TO BE A LOGGER by Lois Lenski

TO BE A LOGGER

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KIRKUS REVIEW

Little Joe's father is a logger and a compulsive tree-cutter, who cuts down all the trees on his own property making their small house slide toward the creek; his mother is a spendthrift who lets tin cans accumulate in the corners of the living room: in a one-store town they live the life of the rural poor. In a series of barely related episodes, their story is told: Joe's camping trip, the cock-crowing contest, the forest fire, Dad's serious accident. Although we're not aware that Joe is trying to decide on a profession, the last chapter is dialogue pro and con the scientific methods of the Forest Service, ending with his decision to join up and reject professional logging; this, and the sissy description will certainly seem tacked on. A disorganized and not very gripping introduction to a disorganized way of life.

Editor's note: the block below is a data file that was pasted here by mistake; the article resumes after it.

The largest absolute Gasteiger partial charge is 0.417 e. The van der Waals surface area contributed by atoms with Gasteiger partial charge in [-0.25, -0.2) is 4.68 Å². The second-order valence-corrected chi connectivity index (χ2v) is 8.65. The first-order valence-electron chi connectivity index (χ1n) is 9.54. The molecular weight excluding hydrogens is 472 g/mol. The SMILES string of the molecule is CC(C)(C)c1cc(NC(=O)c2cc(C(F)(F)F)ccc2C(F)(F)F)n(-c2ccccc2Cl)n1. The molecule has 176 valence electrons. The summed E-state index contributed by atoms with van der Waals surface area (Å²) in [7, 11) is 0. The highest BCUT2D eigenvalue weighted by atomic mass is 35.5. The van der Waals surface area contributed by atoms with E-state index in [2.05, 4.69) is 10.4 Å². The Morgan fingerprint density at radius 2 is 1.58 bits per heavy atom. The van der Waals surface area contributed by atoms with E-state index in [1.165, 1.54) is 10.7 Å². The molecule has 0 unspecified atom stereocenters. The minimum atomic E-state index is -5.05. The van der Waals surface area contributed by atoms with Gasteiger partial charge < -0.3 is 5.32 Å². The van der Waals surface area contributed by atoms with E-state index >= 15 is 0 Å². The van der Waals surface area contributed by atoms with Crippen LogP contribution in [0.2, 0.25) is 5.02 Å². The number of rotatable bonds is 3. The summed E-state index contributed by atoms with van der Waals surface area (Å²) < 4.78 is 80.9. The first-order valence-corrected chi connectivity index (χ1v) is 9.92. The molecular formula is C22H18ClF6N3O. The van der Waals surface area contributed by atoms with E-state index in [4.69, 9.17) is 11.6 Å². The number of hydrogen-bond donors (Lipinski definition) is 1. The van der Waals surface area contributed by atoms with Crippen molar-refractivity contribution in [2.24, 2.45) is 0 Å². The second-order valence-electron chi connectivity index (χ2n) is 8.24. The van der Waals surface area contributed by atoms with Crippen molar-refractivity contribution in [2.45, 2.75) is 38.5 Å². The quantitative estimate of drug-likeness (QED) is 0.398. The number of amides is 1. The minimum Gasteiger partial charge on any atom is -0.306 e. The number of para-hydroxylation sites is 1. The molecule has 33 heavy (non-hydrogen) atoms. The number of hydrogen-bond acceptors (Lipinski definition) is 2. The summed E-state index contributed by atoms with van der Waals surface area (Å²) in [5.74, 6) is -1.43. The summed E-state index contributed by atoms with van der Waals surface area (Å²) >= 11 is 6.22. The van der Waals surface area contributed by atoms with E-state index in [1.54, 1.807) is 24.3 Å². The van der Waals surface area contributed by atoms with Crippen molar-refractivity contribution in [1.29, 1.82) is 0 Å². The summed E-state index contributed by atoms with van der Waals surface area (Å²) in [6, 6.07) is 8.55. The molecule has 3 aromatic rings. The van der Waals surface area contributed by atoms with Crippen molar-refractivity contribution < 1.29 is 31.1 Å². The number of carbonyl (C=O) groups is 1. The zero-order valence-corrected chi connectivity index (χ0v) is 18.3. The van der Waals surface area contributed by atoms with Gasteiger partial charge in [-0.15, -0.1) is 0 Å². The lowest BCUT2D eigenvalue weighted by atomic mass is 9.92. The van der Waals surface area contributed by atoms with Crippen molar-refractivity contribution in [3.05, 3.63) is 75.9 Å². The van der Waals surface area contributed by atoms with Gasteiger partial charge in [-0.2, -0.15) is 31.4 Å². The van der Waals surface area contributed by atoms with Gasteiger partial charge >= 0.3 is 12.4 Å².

Pub Date: Sept. 13th, 1967
Publisher: Lippincott